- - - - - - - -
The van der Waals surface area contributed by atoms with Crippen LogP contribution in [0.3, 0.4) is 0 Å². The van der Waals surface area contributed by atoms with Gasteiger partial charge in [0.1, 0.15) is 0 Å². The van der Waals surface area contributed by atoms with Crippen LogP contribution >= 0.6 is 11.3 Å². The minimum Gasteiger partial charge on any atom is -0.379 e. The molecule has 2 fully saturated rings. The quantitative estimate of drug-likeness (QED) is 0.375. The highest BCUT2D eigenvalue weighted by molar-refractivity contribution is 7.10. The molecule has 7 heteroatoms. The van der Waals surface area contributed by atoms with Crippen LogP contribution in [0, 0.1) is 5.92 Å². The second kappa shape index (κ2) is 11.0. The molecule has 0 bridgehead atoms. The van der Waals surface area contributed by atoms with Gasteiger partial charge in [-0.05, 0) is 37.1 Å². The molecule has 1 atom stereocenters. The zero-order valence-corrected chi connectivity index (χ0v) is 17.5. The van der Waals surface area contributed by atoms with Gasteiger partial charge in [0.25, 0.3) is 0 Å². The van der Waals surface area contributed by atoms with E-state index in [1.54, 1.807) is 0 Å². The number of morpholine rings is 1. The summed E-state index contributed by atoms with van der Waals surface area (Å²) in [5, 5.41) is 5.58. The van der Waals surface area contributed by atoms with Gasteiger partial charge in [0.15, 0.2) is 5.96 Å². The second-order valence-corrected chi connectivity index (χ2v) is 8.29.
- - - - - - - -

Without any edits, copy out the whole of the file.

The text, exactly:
The van der Waals surface area contributed by atoms with Crippen LogP contribution in [0.3, 0.4) is 0 Å². The van der Waals surface area contributed by atoms with Gasteiger partial charge in [0.1, 0.15) is 0 Å². The van der Waals surface area contributed by atoms with Crippen LogP contribution >= 0.6 is 11.3 Å². The minimum Gasteiger partial charge on any atom is -0.379 e. The molecule has 2 fully saturated rings. The quantitative estimate of drug-likeness (QED) is 0.375. The highest BCUT2D eigenvalue weighted by molar-refractivity contribution is 7.10. The molecule has 7 heteroatoms. The van der Waals surface area contributed by atoms with Crippen LogP contribution in [0, 0.1) is 5.92 Å². The second kappa shape index (κ2) is 11.0. The molecule has 0 bridgehead atoms. The van der Waals surface area contributed by atoms with Gasteiger partial charge in [-0.05, 0) is 37.1 Å². The molecule has 1 atom stereocenters. The zero-order valence-corrected chi connectivity index (χ0v) is 17.5. The van der Waals surface area contributed by atoms with Gasteiger partial charge in [0.25, 0.3) is 0 Å². The van der Waals surface area contributed by atoms with E-state index in [1.54, 1.807) is 0 Å². The number of morpholine rings is 1. The summed E-state index contributed by atoms with van der Waals surface area (Å²) in [5, 5.41) is 5.58. The van der Waals surface area contributed by atoms with Gasteiger partial charge in [0.15, 0.2) is 5.96 Å². The second-order valence-corrected chi connectivity index (χ2v) is 8.29.